Thoughtful husband ignore wife thinking about break up — how to tell your spouse you want a divorce concept.

No one likes to communicate bad news, especially if it is surprising (but even when it’s not). Telling your spouse you want a divorce ranks up there as some of the most difficult news to break: it’s big, it’s life-changing, and it may be devastating. If you are thinking about how to tell your spouse you want a divorce, you should know that it’s likely nothing will make it easy—but planning ahead can help a lot. Carefully thinking things through in advance will not only make the conversation easier, but can lay the groundwork for a better divorce. Here are some tips for how to tell your spouse that you want a divorce.

Be Certain That You Really Want a Divorce.

Once you utter the words, “I want a divorce,” you cannot un-say them. Even if you retract them, the words will hang over your marriage like a dark cloud threatening a downpour at any moment. You’ve “gone there,” and divorce is on the table, even if you don’t mention it again. At best, your spouse may be uncertain of your commitment to remaining married. At worst, they may decide to consult their own attorney and strategize their own divorce plan, catching you off balance.

Individual therapy isn’t strictly necessary before asking for a divorce, but it can be helpful in sorting out your thoughts and deciding whether divorce is best for you. Do you want to stay married, but need some things to change? Do you want a trial separation while you and your spouse try to see if you can make your marriage work? Or are you truly, irrevocably done with your marriage? Once you are certain that you want to tell your spouse you want a divorce, there are other considerations.

Anticipate and Prepare For Your Spouse’s Reaction.

It’s hard to predict exactly how anyone will respond to such life-changing news, but you probably have a general idea of what reaction to expect. Do you think your spouse will be sad, angry, shocked, resigned, or even relieved?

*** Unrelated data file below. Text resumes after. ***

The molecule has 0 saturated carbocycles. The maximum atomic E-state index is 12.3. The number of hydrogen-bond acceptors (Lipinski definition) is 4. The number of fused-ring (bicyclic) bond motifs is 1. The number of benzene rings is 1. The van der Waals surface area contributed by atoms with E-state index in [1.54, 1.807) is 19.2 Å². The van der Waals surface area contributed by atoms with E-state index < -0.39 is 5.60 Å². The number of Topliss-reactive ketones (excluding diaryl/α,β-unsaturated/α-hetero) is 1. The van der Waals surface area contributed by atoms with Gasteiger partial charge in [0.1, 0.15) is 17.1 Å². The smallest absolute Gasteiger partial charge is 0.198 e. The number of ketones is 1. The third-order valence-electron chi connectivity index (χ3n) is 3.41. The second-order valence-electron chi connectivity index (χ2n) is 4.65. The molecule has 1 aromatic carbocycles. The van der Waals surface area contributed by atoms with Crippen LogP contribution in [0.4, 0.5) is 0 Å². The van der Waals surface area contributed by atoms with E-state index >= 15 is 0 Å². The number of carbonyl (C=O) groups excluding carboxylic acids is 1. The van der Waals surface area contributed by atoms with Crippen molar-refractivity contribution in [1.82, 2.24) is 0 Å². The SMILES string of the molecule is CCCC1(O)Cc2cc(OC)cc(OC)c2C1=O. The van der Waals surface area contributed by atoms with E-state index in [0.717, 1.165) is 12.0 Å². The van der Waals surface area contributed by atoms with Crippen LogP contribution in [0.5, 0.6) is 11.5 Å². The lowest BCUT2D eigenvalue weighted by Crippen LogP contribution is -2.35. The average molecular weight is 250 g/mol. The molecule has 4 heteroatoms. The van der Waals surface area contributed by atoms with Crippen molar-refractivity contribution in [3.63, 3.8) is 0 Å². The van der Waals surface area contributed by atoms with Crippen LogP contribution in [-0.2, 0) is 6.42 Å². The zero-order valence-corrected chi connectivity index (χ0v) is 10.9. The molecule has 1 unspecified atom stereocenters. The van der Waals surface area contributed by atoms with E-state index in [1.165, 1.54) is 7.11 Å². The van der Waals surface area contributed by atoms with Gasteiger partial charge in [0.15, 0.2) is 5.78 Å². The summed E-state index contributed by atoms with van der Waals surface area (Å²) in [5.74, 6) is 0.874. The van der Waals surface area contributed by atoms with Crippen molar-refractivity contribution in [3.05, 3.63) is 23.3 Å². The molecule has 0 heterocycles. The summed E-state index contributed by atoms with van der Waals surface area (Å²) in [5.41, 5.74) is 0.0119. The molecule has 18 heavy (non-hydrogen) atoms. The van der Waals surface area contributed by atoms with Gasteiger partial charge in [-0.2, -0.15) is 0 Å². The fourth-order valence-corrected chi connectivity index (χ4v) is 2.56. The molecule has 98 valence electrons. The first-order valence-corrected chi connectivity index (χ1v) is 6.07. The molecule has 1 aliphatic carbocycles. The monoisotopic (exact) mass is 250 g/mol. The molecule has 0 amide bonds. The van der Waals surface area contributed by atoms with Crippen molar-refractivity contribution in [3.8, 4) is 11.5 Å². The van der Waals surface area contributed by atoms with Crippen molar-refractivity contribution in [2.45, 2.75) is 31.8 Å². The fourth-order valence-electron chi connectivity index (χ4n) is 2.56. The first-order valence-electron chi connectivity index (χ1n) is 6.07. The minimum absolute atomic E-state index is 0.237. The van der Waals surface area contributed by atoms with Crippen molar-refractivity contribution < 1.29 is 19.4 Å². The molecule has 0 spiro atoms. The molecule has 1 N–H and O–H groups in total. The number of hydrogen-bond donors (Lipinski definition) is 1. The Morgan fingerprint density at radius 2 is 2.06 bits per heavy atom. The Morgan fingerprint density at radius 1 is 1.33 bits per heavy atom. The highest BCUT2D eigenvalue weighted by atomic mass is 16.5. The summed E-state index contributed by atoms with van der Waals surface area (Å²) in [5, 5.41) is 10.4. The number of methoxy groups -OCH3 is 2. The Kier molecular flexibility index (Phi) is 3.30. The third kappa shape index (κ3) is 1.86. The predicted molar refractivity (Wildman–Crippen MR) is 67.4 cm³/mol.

If there is a history of domestic violence or any concern at all that your spouse will react violently to the news, prioritize your safety. The most dangerous time for a survivor of domestic violence is often when they try to leave. Speak with an experienced family law attorney before telling your spouse that you want a divorce to plan for your safety.

Think About What You Want to Happen After the Conversation.

What do you envision happening after you say the words “I want a divorce?” Do you want your spouse to move out? Do you plan to leave? How quickly? Do you want to share the house while you both plan your next steps? What will you do if your spouse orders you to leave immediately, or begs you to reconsider your decision? Have a plan for what you will do in the immediate aftermath of your announcement and in the days and weeks to follow.

Choose the Right Time and Place.

As a general rule, you want to avoid telling your spouse you want a divorce when something else major is going on, whether positive (a family vacation or holiday gathering) or negative (your spouse is struggling with a new job loss or health crisis). It’s often best to choose someplace private, where your spouse can have and express whatever emotions they are feeling, and a time when you will both have the opportunity to process what’s going on (five minutes before the kids are due home from school is a bad time).

Some people find it best to tell their spouse at home that they want a divorce. If you are in marriage counseling, the therapist’s office can also be an appropriate place to share the decision.